There is a growing trend of using energy drinks and caffeinated beverages to improve cognitive performance that is widespread and well-studied among children and teenagers with Attention Deficit Hyperactive Disorder (ADHD), but little is known about adult ADHD (A-ADHD). As a consequence, the use of highly caffeinated drinks and their impact on ADHD symptoms are poorly understood. This is especially true in populations where A-ADHD and the use of these beverages are largely represented, such as in military samples. From the All Army Study (AAS) of the Army Study to Assess Risk and Resilience in Service members (STARRS) data, 1,239 A-ADHD soldiers and 17,674 peers without any psychiatric comorbidity were selected. The two groups were compared on: (1) the presence of substance use disorder (SUD) diagnosis both over their lifetime and in the previous 30 days; (2) patterns of alcohol and caffeine use using chi-square analyses. Lastly, the relationship between substance use and severity of A-ADHD symptoms was assessed using Pearson's correlations. Soldiers with a diagnosis of A-ADHD had a higher prevalence of SUD diagnosis compared to their peers without psychiatric comorbidity. They also tended to use more alcohol, caffeine pills, energy drinks, and other caffeinated drinks. Alcohol use was positively correlated with A-ADHD symptoms; on the contrary, energy drinks, caffeine pills and other caffeinated drinks showed negative correlations with some aspects of A-ADHD symptomatology. The use of caffeinated compounds appears to be increased among military soldiers with ADHD, and they may help reducing A-ADHD symptoms and improve cognitive performance. These results suggest a possible role for caffeine as a potential pharmacological tool in the treatment of adult ADHD.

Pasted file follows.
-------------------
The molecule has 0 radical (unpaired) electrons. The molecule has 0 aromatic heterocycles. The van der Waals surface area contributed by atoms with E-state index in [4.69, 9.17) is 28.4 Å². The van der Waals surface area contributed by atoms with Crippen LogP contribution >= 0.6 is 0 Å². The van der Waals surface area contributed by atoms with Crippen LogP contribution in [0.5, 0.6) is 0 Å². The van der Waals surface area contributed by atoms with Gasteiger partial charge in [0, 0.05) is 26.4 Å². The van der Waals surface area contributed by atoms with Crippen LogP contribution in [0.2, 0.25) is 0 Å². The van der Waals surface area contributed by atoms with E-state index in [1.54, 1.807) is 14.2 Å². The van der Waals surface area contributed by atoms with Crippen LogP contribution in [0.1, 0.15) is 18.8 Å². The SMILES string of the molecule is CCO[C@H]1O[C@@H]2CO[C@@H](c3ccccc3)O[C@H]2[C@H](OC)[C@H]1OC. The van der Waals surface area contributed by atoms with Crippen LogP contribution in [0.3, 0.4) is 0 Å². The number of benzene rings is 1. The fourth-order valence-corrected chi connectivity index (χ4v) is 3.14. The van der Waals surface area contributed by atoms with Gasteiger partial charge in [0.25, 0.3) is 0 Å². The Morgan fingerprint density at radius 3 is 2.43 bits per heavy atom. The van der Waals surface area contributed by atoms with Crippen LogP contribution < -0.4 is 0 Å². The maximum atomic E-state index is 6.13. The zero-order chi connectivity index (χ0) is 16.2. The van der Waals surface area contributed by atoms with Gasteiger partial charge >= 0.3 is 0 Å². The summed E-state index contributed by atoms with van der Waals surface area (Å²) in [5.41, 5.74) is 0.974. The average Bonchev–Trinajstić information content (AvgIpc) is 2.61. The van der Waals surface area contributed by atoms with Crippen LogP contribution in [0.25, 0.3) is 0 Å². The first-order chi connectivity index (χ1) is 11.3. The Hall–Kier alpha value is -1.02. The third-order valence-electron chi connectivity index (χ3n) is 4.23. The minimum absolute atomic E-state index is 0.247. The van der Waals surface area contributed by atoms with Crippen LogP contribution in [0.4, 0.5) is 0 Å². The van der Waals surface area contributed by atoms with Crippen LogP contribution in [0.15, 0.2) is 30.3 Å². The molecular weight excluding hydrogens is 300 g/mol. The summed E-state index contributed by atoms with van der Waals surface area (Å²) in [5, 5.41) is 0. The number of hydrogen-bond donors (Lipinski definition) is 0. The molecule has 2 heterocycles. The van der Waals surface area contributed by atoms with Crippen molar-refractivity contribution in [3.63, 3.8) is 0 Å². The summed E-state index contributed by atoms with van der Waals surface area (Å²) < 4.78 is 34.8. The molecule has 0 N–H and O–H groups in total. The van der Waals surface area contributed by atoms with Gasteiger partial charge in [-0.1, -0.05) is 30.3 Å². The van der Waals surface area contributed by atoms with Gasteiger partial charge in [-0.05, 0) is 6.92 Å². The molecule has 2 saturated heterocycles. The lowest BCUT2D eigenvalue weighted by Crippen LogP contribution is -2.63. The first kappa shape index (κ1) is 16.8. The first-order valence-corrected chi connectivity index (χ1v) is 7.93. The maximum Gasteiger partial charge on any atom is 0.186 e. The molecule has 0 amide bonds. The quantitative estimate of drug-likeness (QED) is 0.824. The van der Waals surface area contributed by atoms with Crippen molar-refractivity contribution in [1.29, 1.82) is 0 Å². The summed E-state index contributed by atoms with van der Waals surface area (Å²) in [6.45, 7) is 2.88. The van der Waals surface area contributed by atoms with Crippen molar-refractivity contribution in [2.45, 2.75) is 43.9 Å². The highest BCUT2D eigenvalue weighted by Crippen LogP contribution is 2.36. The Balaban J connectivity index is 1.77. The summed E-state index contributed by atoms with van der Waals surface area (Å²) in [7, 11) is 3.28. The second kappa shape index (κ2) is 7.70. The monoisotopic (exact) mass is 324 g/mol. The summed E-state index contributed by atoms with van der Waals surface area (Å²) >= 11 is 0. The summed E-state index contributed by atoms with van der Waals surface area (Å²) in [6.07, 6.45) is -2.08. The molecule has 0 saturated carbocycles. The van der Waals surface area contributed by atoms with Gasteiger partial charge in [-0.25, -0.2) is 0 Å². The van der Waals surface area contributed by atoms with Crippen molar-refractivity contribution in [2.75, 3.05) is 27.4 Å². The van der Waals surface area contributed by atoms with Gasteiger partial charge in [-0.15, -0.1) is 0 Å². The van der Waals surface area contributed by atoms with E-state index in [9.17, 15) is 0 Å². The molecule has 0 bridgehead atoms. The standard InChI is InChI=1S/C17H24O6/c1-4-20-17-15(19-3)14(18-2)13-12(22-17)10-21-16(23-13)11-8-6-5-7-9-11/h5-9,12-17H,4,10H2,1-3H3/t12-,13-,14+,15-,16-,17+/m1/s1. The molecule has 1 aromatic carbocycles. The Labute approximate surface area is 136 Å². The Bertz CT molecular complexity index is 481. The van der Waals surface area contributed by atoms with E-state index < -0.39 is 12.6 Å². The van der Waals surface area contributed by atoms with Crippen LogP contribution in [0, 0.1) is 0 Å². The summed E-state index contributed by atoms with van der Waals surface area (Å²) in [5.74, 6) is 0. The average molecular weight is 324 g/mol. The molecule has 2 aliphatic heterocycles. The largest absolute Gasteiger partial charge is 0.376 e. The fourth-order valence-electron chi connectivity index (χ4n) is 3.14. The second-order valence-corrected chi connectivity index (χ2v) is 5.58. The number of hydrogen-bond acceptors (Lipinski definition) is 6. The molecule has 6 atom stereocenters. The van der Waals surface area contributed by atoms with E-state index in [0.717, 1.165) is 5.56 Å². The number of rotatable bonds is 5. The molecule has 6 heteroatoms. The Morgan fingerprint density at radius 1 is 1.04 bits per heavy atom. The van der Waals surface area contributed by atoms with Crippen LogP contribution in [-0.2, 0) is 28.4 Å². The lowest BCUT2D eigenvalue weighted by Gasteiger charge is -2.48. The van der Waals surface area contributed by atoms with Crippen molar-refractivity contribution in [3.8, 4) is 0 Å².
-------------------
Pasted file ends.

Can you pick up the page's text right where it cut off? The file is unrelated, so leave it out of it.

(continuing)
Keywords: ADHD symptomatology; Adult-Attention Deficit Hyperactive Disorder (A-ADHD); Attention Deficit Hyperactive Disorder (ADHD); United State (US) Army; caffeine.